Tag Archives: reggae

Mr. Twin Sister Unleash the Post-Punk Dub of “Poor Relations”, Donate Proceeds to Standing Rock Sioux Tribe

Mr. Twin Sister, “Poor Relations”

New York quintet Mr. Twin Sister returns with “Poor Relations”.  Eschewing the smoothed out, continental r&b and squelchy indie electronica of 2014’s self-titled album (which, btw, is fantastic) “Poor Relations” fires up a downtown, post-punk dub party.  The band’s rhythmic sensibility, so strong through all of the prior releases I’ve heard, is more aggressive – more ESG than Sweetback.  The lyrics, also, are more forceful, seeming to rail against the dangers of the acceptance of an abusive relationship.  In the band’s own words: “[T]his song meant something else when we first wrote it years ago; recent events have made us hear it differently.  We believe in compassion, empathy, and tolerance, and hope that you will join us in speaking out against the erosion of their importance in our world”.

In that spirit, Mr. Twin Sister will donate all proceeds from the download of “Poor Relations” to standingrock.org – do it at their Bandcamp page (linger, and browse through their catalogue).  You know what to do…and, while you’re at it, keep up with all things Mr. Twin Sister on fbook and the twit.

Album Review: Higher Authorities, Neptune

Higher Authorities, Neptune (Domino, 4/20/2016)

Higher Authorities is a side project of Ade Blackburn and Jonathan Hartley, founders of Liverpool paranoid psych-rockers, Clinic.  Joined by ace dub producer Adrian Sherwood, the three have created a fantastic dub/psych meltdown in Neptune.

To put the paraphernalia on the table, then:  yes, the use of “higher” in the moniker is likely not a coincidence and, yes, the album was purposely released on 4/20.  Waiting to exhale, apparently, was rejected as an album title.

The link up with Sherwood as a production partner is inspired, with him raiding the Black Ark and adding his trademark foreboding atmospherics to every track, from skittery echo chaymbah vocal samples, squelchy keys, and burbling bong water (er, “found sounds”).  While dub and psych, while both constant reference points (see “Colours”, with it’s killer dub drum and bass rhythm), are not the only influences on show here.  Cheesy, lo-tech synth tones abound, with shuffling rhythms and typically mumbled vocalizations from Blackburn.  Tracks like “…and why not” are hazily dreamlike and pastoral, recalling not so much “Black Gun” as a tripped out take on gloriously cheesy 70s AM gold staple, “Loving You” – and it absolutely works.  “Monocle Man” strides along like some kind of demented cabaret number; “Abracadabra”, a lascivious, lost disco deep cut.  “Neptune” oozes, at around the 2:15 mark, into a middle tiptoe through the elysian fields; lovely stuff.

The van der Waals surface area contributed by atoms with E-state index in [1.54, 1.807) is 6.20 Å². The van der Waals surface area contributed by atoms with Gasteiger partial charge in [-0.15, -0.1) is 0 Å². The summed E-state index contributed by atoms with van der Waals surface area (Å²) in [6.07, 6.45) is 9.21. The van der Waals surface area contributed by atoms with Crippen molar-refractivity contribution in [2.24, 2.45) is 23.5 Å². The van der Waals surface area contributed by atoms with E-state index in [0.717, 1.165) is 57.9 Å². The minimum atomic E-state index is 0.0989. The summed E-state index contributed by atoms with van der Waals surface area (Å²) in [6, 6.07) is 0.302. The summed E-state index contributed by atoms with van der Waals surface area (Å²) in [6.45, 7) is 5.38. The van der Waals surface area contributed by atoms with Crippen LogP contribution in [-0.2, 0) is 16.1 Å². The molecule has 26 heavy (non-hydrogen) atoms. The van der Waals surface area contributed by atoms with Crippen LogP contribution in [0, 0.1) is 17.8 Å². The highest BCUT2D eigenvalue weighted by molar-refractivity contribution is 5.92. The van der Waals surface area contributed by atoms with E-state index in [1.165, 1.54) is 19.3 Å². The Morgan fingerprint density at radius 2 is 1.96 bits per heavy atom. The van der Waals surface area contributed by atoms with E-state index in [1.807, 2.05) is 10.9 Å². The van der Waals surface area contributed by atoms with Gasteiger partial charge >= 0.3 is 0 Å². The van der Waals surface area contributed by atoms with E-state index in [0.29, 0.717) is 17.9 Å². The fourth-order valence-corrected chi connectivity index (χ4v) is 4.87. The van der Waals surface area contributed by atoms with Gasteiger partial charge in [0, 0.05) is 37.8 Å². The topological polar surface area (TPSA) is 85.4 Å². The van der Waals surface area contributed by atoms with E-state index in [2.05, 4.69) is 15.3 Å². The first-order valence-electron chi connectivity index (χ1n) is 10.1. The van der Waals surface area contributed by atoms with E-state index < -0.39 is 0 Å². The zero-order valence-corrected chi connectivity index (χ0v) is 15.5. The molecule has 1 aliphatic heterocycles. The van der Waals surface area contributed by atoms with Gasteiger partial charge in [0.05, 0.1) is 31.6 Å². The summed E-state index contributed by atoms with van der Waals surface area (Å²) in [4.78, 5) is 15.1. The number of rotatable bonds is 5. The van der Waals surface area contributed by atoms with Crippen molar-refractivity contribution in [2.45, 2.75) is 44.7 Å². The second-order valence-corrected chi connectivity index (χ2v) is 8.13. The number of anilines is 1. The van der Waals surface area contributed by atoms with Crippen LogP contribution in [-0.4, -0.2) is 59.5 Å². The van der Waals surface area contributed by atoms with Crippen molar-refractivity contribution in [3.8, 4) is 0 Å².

Overall, the album seems a bit less structured than the recent output of Blackburn’s and Harley’s main gig.  Highlights abound here, the overall sense being of musicians having a really freaking good time making music together.

Neptune is available now, on Domino.   While their internet presence is elusive, you can check out the band on fbook and their website.

Highlights include: “and why not”, “Colours”, “Neptune”, “Twilight (In the Luminous Lodge)”, “If”.

Review: Domenique Dumont, Comme Ça

Domenique Dumont, Comme Ça (Antinote, 6/22/2015)

Long ago, there existed a world in which people shared “mix tapes” (look it up on the interwebs, children).  A collection of songs, some grouped by a theme, some not.  Many would trade these tapes – demos, random mixes, live bootlegs – as a way to both discover and pass on new sounds to others.  The production was often somewhat murky – what’s euphemistically called “lo-fi” in current parlance – but there were gems to be mined if one took the time to listen.

Comme Ça, from Domenique Dumont, has the feel of something buried deep on one of these tapes – maybe towards the end of the first side, or the middle of the second, probably uncredited on the cover – that bears repeated rewinding and listening.  Furthering this sense, the artist appears a bit of a mystery even to Antinote, the Paris-based label that released these six tracks (though this could certainly be part of the plan), who admit they “don’t know much” about the artist.  The sole ‘tweet’ says merely “hi”; the soundcloud page provides little in the way of background, though seems to indicate Latvian origins by reference to a “Riga-Paris express” .  It’s fun to have something with a little intrigue, n’est pas?

Whatever the case, the songs themselves are fantastic; wistful, precocious, charming bedroom pop.  Spun-sugar light, yet containing so many parts that it begs repeated listens to extract the nectar.

Afro-caribbean influences take center stage, employed in ways similar to everyone from Serge Gainsbourg in his work with Sly and Robbie, on to Damon Albarn both with Blur, Gorillaz, & etc.:  the cuíca drum sound in “La Basse et Les Shakers”, the calliope dub rock of “La Bataille de Neige”, the samba rhythm of the title track.  Often, these rhythmic impulses are aligned with a nod and wink to 60s lounge vibe, particularly on the title track and dream lounge cut “Le Chateau Corail”, which carries a Dmitri from Paris vibe.  Adding to this cheekiness, many of the beats and synthesized sounds appear to be played on a Casio keyboard from the 80s.

Comme Ça is available for download from the Antinote Bancamp page.

Woman?  Man?  One of each?  Yeti?  Decide for yourself by checking Soundcloud and Twitter; or, visit the “official story” (tinfoil hat not included) on the Antinote website or Facebook page.

Highlights:  “Comme Ça”, “L’Esprit de L’Escalier”, “Le Chateau Corail”.